Have you ever played at being pirates? Well, not only do the Can Marçà Caves seem to be the perfect backdrop for pirate stories that have always captured our imagination - like the adventures of Long John Silver in “Treasure Island” by Robert Louis Stevenson - but they have actually been used in the past by the island’s smugglers who carried out their illegal trafficking here: there are several legends linked to these topics, but the true evidence of the truth of some of them lies in the marks that can still be seen on the cave walls, which the smugglers used to communicate with each other.
An almost magical light and sound do the rest. The Can Marçà Caves can be visited all year round on a half-hour tour, and are easy to reach from Puerto de San Miguel.
Like we said at the start, Ibiza was the buen ritiro for many hippy communities in the 1960s. A part of the flower power atmosphere has been lost over the decades, but there are some outposts where it is still possible to breathe in a little of those legendary years when free love, music, creativity and contact with nature were the most important things to the hippies.
As well as nudist beaches, you can discover the hippy mood at the many markets all over the island. The Punta Arabì hippy market, for example, is the largest and longest-standing: it has been set up with over 500 stalls since 1973, stalls that offer local crafts items that are the livelihood for the old hippies who still live on the island, natural products, flower power clothes and jewellery, and plenty of entertainment to liven up the atmosphere.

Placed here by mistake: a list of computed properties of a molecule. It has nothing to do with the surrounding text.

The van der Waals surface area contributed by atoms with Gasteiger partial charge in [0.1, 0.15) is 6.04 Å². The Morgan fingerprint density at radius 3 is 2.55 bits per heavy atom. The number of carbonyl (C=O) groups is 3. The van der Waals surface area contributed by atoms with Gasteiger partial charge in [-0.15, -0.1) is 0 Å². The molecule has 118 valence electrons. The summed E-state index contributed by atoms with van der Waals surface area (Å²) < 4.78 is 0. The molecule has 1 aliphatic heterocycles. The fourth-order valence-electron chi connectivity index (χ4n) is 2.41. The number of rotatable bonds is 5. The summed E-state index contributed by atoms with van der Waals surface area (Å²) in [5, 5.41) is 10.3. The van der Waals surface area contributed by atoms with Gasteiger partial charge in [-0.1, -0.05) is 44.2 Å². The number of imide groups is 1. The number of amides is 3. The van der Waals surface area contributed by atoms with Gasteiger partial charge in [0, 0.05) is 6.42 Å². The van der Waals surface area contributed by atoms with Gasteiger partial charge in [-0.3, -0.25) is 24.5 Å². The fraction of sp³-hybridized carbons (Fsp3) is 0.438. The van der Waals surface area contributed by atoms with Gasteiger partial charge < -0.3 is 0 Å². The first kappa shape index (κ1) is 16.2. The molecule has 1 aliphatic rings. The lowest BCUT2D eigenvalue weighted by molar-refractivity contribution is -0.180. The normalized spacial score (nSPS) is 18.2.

The Las Dalias market, in Sant Carles de Peralta, seems to be a kind of “hippy camp” with more than 200 stalls and psychedelic music playing everywhere: here it is possible to stock up on the original AdLib dresses.
Lastly, early Saturday mornings in Sant Jordi allow you to buy unique items, including vinyl records, furniture, boots and vintage and second-hand clothing.
Sant Antoni de Portmany is undoubtedly the most fun-loving place on Ibiza. The Passeig de Ses Fonts seafront is not only the right place for admiring a stunning sunset over the bay that lends its name to the town, but is also full of night clubs where you can have fun with your friends or just sit and enjoy an aperitif while gazing at the sea before truly starting the evening’s entertainment. Carrer de Santa Agnès is the real heart of the movida, the area where everything happens - from midnight onwards.
To add a bit of culture, which is a good thing for any holiday. San Antonio is also home to the Cap Blanc Aquarium, a unique aquarium in that it is home to marine species from the Mediterranean, in particular the sea around the Balearics.
Church of Santo Domingo
This is the church that you can see on the Eivissa citadel when arriving from the sea. It is a Baroque style church that was built from the late 16th century and includes an adjacent convent, a kind of oasis of peace that still preserves its original configuration, unlike the church itself that has undergone significant changes further to explosions and fires that damaged the building and the precious works of art inside it.